2020 WAS THE YEAR that Paula Marfia, MD, planned to advance her career. After a dozen years juggling work as a full-time nocturnist at Chicago’s Loyola University Medical Center with raising three children, one of whom has special needs, Dr. Marfia had some big goals for last year. Those included seeking out a committee assignment, adding teaching responsibilities, finding time to travel to a national conference and pursuing mentorship. She would, in other words, take all the steps toward promotion that she’d put on hold.
But then covid struck. Schools closed, conferences were cancelled and medical students left the building. As essential workers, hospitalists were called to face the crisis, which—at first—was tough but exciting.
“It felt good to step up,” Dr. Marfia recalls, until the novelty wore off” and the world never opened.” Virtual school wasn’t working for her kids. Her husband’s dental practice first shut down, then resumed only slowly, putting pressure on her to maintain her income. “All the other things shutting down and me still having to do my job was overwhelming.”
“We were getting some recognition, and people were getting to know who I was.”
~ Paula Marfia, MD
Loyola University Medical Center
But a year and a half later, Dr. Marfia’s career has taken off. To manage covid, Loyola’s hospitalist leadership had to spread the work and decentralize; Dr. Marfia was named lead nocturnist and given new responsibilities. Physical distancing created new online opportunities, removing the barriers for her (and many working mothers) of traveling to meetings or coming to the hospital for off-shift committee work.
And hospitalist leadership in her hospital raised her personal visibility. “The whole ‘hero’ thing” was an ego boost,” she says. “We were getting some recognition for things that hospitalists do, and people were getting to know who I was.”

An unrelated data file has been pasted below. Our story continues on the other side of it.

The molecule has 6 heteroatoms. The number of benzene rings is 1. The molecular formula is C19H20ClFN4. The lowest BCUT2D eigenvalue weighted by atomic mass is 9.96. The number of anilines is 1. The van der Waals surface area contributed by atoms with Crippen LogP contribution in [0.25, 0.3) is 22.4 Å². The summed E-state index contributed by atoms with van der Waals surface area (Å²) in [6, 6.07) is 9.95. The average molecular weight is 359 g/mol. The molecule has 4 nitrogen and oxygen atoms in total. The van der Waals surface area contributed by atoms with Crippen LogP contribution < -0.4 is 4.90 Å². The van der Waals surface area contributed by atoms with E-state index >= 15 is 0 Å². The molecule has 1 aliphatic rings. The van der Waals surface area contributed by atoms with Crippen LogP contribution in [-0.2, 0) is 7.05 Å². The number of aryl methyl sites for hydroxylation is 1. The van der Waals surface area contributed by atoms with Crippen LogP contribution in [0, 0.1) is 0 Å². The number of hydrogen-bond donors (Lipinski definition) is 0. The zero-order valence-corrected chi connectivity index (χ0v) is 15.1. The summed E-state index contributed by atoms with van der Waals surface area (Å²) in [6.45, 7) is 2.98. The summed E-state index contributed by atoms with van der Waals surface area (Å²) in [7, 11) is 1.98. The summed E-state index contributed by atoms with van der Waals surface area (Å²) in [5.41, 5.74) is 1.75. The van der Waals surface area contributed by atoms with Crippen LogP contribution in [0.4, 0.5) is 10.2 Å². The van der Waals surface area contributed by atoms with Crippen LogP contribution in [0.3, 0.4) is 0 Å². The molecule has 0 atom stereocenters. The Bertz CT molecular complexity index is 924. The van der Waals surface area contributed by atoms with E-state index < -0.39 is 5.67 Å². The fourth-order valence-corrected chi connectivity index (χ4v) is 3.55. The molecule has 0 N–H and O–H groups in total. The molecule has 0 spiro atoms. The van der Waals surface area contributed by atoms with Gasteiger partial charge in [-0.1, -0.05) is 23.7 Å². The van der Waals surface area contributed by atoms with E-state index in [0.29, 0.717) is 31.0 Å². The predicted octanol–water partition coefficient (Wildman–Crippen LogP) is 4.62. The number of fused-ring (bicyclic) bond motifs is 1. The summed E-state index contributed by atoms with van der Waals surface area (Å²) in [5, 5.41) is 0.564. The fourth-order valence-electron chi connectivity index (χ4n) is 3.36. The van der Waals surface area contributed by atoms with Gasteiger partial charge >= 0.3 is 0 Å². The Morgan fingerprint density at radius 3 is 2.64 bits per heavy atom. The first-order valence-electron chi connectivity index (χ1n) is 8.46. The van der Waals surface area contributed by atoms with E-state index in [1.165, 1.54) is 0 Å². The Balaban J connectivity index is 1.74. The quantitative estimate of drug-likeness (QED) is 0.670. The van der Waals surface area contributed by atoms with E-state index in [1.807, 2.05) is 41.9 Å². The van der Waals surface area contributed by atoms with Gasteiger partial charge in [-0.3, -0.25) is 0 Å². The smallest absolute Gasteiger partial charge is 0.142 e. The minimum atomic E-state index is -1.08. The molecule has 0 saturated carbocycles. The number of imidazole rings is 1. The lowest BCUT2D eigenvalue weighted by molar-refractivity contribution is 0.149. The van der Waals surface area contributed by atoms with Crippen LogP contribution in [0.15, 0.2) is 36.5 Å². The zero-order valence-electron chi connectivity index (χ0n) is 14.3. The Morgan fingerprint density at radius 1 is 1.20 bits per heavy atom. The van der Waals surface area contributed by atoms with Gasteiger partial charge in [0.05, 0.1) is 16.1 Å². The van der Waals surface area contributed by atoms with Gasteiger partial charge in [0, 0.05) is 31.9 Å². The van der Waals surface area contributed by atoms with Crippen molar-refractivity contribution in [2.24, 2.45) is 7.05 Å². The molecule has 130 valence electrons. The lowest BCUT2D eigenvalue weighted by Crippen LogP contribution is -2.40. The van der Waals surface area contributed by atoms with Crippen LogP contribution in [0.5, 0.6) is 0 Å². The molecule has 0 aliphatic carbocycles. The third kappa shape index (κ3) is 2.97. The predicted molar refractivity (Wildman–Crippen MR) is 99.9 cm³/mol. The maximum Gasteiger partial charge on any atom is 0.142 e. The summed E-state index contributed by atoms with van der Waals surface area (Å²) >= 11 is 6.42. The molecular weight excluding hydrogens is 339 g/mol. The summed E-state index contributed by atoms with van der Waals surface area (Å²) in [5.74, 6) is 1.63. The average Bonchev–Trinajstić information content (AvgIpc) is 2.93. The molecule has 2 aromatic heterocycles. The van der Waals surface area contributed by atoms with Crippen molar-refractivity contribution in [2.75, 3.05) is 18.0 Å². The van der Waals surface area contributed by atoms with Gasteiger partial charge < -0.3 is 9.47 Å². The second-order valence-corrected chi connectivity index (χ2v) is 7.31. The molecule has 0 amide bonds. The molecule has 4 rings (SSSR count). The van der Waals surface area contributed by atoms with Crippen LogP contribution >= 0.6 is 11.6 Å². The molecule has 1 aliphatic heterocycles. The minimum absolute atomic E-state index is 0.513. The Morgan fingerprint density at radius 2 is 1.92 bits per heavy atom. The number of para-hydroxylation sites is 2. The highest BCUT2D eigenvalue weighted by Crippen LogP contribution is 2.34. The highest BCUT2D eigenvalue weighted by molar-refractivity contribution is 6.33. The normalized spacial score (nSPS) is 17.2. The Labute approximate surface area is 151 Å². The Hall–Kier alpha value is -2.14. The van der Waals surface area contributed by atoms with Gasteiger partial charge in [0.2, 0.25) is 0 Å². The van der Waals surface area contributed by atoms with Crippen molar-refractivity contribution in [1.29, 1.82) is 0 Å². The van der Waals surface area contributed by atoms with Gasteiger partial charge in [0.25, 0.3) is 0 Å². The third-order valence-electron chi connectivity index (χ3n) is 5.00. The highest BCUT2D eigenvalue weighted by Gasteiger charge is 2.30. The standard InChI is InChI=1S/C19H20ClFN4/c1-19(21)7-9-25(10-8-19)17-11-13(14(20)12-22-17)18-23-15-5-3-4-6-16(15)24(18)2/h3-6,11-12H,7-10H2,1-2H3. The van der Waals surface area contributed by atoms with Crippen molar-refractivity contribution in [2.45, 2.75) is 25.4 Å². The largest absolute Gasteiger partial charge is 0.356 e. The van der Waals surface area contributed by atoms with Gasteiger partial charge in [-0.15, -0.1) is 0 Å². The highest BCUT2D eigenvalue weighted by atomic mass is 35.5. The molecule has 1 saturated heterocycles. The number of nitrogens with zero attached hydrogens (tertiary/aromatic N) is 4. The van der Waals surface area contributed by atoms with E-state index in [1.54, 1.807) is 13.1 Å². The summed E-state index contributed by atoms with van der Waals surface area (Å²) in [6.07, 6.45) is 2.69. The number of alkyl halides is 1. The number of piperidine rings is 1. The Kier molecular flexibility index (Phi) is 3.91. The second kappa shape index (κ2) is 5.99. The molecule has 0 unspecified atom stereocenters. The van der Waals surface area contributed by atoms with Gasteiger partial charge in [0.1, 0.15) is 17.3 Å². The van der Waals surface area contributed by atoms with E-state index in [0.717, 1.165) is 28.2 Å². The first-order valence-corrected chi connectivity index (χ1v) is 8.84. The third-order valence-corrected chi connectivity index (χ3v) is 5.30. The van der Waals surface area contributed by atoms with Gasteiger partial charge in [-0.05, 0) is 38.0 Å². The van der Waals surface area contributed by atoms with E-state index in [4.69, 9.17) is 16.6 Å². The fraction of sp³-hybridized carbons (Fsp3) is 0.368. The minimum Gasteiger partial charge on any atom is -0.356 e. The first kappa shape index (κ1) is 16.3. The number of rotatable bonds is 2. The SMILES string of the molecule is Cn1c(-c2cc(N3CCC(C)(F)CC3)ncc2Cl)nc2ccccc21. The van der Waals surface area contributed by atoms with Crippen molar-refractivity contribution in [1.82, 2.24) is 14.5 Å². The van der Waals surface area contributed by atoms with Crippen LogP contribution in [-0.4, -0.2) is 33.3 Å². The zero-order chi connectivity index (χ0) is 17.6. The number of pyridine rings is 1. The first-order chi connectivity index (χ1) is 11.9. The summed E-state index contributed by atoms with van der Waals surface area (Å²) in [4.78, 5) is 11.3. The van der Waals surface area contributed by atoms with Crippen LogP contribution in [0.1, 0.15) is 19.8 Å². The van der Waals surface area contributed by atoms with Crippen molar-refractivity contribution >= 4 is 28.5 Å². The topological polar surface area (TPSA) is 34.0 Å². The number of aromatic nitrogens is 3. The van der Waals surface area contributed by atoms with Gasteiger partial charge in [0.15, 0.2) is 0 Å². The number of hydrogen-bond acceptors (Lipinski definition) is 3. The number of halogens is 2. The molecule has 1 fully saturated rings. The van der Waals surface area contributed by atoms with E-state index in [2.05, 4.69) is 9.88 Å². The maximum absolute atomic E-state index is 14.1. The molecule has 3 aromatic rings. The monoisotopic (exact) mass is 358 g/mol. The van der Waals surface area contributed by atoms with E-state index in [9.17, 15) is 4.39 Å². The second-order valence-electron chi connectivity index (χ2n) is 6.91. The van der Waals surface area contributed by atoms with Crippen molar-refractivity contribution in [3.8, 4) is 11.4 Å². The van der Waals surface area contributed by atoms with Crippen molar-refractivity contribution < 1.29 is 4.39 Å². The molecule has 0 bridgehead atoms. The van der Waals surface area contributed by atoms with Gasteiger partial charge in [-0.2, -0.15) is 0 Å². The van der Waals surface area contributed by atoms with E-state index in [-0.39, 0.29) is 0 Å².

Looking back, hospitalists experienced a year like none other. During a time of such pain, loss, challenge and change, few call it a good year. But tackling the pandemic unexpectedly boosted many of their careers. While covid caused many women around the country to lose jobs and income, physicians were less likely to lose positions than nurses or non-essential workers.
That is not to say that many women hospitalists (like their male colleagues) weren’t traumatized by their work and aren’t still exhausted. And it remains to be seen whether longstanding gender gaps in pay and advancement—inequities on the radar before the pandemic—will be tackled anew. But we were able to talk to several women hospitalists who, now that they feel they are coming out of the pandemic, say that working through it gave their careers new direction and purpose. It also gave them a great sense of achievement.
Stresses at home
Given how hard covid hit hospitals, there’s no question the pandemic raised the profile of both hospital medicine and individual hospitalists.